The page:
I love photography. From the first moment I looked through the viewfinder of my Mother’s Canon AE1 I knew this was more than an easy high school credit, it was a passion. Nearly thirty years later I still feel the spiritual thrill of taking photos. Like many who follow their passions, I’ve sought to capitalize on my passion. After all Confucius said “Find a job you love and you will never work a day in your life”, and let me be unequivocal in my reply: “Confucius is full of shit”.
First and foremost, anyone who believes being a photographer is not work, and HARD work, is not doing it right. Spend eight hours grinding your way through a wedding and come back to tell me how it’s not work. Stand in the baking sunshine shooting a big outdoor event, stooping, squatting, kneeling, chasing shots, sweat pouring off your body and steaming up the viewfinder and remind me how easy photography is as a job. Ask a photojournalist covering breaking news story in a dangerous environment staggering out of a tear gas cloud if she feels as though she’s put in a full day for her pay.
This is predicated on finding someone willing to PAY you for your services. Scroll the “photographer wanted” section of Craigslist and you will see “TFCD“, meaning the person posting this would like your talents but has no intention of compensating you. It’s a great deal really, I spend thousands of dollars on equipment, years learning a skill and invest time out of my day to take photographs for you and in return I get “images for my portfolio”. Well, damn that is mighty generous of you! I only have twelve thousand photographs in my digital archive, this dozen will surely be the ones offering me that Big Break! There are also the random emails I get each week from some company or designer building a website asking to use my shots. Their offered compensation: “Great exposure”. Wow! You mean the infinitesimally small photo credit at the bottom of the page no one will ever see will bring me riches and fame? Gosh, I should do that on my website! I’m fortunate they offered, most of the time the image is just stolen outright.
I don’t make a living from my photography, it’s a sideline where I am incredibly fortunate to pick up the occasional a few hundred dollars. Every job is a gift, a little extra cash to flesh out bank accounts or reinvest in equipment. I appreciate every client who offers me work or buys my images because they are feeding my passions, not my profession. I am able to continue doing something I love because random strangers see the time, energy and talent I pour into the effort. I exist in the widening gray area between full-time professional photographer and semi-professional photographer. (For lack of a better term.) When asked to choose between passion and profession, I chose passion.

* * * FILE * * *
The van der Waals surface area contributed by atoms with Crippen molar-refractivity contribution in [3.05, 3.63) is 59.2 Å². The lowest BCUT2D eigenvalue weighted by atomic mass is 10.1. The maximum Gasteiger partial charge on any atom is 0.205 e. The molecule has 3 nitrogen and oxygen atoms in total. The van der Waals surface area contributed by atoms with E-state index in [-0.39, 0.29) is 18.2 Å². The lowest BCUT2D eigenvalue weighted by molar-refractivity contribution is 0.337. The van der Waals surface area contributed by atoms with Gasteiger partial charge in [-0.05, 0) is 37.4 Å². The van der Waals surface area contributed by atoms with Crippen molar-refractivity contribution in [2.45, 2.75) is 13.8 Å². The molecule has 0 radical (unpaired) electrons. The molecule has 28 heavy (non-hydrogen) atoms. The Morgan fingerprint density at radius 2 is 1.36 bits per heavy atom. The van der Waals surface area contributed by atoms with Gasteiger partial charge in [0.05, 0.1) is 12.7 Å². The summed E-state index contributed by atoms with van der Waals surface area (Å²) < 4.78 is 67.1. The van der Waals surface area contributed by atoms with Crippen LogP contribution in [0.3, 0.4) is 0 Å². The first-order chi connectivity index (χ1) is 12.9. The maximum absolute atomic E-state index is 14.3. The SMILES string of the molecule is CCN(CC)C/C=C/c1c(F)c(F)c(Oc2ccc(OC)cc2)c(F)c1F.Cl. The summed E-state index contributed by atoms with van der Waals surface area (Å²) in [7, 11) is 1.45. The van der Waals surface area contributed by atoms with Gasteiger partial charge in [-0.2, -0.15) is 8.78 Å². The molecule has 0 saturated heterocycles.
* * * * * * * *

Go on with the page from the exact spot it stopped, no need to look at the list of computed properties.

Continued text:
I grounded my choice in this matter firmly in reality. To “Make the jump to pro” as the photography blogs bleat, a photographer needs to understand some things about themselves before they make a decision. I think the most important and least asked question: “Do you suck at photography?”. Based on my research very few people ask this question before they become a “professional“. Only slightly less important is: “Are you willing to treat this like a business?”. By this I mean have a business plan, investment money and the willingness to struggle as it grows? I believe most people think their passion is all they need to make photography their profession, allow me to disabuse them of this notion. If you go into a business, any business, with passion alone IT IS GOING TO FAIL. Sorry.
Finally, if you answered the previous two question properly, I ask the final: “Are you sure you want to give up this passion for money?”. Once you trade it away, there are no promises you will feel it any longer. I’ve taken jobs where I hate every second I am shooting. Standing in uncomfortable clothes while people eat rubber chicken dinners and listening to bad speeches while snapping shots of some old guy rambling at a podium is hardly the compelling original imagery I love. All it is is a painfully boring and a paycheck. Nothing kills passion like a paycheck. I answered the first two questions in the affirmative, the negative answer to the final `keeps me safely on the part-time side.
I guess I can summarize my point by contrasting two people. The best photographer I know takes photographs I would sacrifice my testicles to capture. He blends technical sophistication and pure talent to make hands down some of the best photography I’ve witnessed outside of masters of field. Steve, for that is his name, could be a top professional photographer anywhere and any time, yet he chose passion over profession. (To be fair, he is also a doctor which means he spent years building a career in medicine. If he is one half as a good as a doctor as he is a photographer he must be a medical genius!)
On the other hand, we have Blackwolf up there. Here is a man who made his passion his profession. I leave it to reader to infer what they will.